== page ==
I Love My Smart Phone
I love my smart phone. I use it all the time. I check send email, post to Facebook, twitter and other social media sites; text, check the weather, take pictures, read books, check for breaking news, look up obscure facts, search for all sorts of things, even use it as a flash light ... oh yeah, and I use it to make and receive phone calls.
A recent study conducted by Harris Interactive in June, 2013, found that 72% of smartphone owners are within 5 feet of their devices the majority of the time. Well count me in that 72%. Except when I go to the gym or go out for a run, I always have my cell phone on or near me!
And we use our phones at some rather interesting times:
Haha, well I am guilty of using mine while driving (for talking), at the theater (while waiting for the movie to start) and on a dinner date, but only if my companion pulls out their phone first, or goes to the bathroom! But at church? in the shower? or during sex? Yikes!
Looking specifically at the Gen-Y generation, this smart phone “addiction” is strong. A study by Cisco and Perfomics found that 3 out of 4 of 18-29 year olds check their phone as soon as they wake up. 40% check them every 10 minutes. (Guilty! even though I'm long out of that demographic)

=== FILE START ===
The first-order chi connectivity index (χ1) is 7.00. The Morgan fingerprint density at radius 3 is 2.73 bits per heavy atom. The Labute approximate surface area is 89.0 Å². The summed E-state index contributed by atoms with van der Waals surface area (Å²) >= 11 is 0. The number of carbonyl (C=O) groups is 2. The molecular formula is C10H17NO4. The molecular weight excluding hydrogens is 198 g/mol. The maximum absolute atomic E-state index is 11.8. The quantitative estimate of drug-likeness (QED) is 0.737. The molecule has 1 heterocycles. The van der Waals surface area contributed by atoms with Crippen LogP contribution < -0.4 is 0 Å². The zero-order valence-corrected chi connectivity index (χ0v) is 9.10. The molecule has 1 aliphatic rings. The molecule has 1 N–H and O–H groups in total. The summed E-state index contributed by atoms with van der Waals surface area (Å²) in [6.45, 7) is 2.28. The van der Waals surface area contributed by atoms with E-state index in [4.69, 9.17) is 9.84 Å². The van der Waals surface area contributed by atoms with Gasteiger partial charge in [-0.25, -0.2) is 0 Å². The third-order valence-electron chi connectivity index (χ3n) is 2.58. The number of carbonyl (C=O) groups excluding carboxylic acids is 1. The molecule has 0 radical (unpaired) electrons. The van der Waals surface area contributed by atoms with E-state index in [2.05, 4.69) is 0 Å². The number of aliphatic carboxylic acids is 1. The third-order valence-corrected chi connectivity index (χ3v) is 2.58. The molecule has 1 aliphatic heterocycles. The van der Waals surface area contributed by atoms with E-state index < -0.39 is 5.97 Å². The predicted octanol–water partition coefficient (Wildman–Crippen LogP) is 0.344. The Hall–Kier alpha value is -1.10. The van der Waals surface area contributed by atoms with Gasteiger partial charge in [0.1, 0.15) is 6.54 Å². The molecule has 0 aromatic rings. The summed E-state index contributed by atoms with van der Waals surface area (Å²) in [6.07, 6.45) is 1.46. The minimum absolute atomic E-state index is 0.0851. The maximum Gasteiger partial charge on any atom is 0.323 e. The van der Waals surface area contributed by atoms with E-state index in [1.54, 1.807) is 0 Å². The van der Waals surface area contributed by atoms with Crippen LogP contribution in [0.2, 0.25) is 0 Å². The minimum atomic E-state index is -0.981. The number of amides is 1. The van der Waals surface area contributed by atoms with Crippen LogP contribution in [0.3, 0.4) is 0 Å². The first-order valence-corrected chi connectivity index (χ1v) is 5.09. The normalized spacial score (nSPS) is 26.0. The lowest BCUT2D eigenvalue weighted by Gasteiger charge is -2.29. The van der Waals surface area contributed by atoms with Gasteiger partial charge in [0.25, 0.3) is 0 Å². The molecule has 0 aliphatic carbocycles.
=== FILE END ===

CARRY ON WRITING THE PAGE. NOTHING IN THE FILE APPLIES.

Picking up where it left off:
These 18-29 year olds feel more dependent on their smart phone than they do their laptop or desktop. (The same is true of 30-49 year olds, it's only when we get to the 50+ crowd that the desktop takes precedence).
These statistics really aren't surprising when you consider that these Millennials grew up with smart phones. I doubt that many of them even have a land line!
They use their phone constantly:
- 76% use their devices in bed
- Over 30% use them in the bathroom
- Over 50% use them during social meals.
And the most common use for the phone among these 18-29-year-olds in the study was:
- Log in to social networks (62%)
- Check the weather forecast (58%)
- Review their calendar and appointments (56%)
- Check or send emails (56%)
How (and where) do you use your smart phone? Could you live without it now that it has become ubiquitous?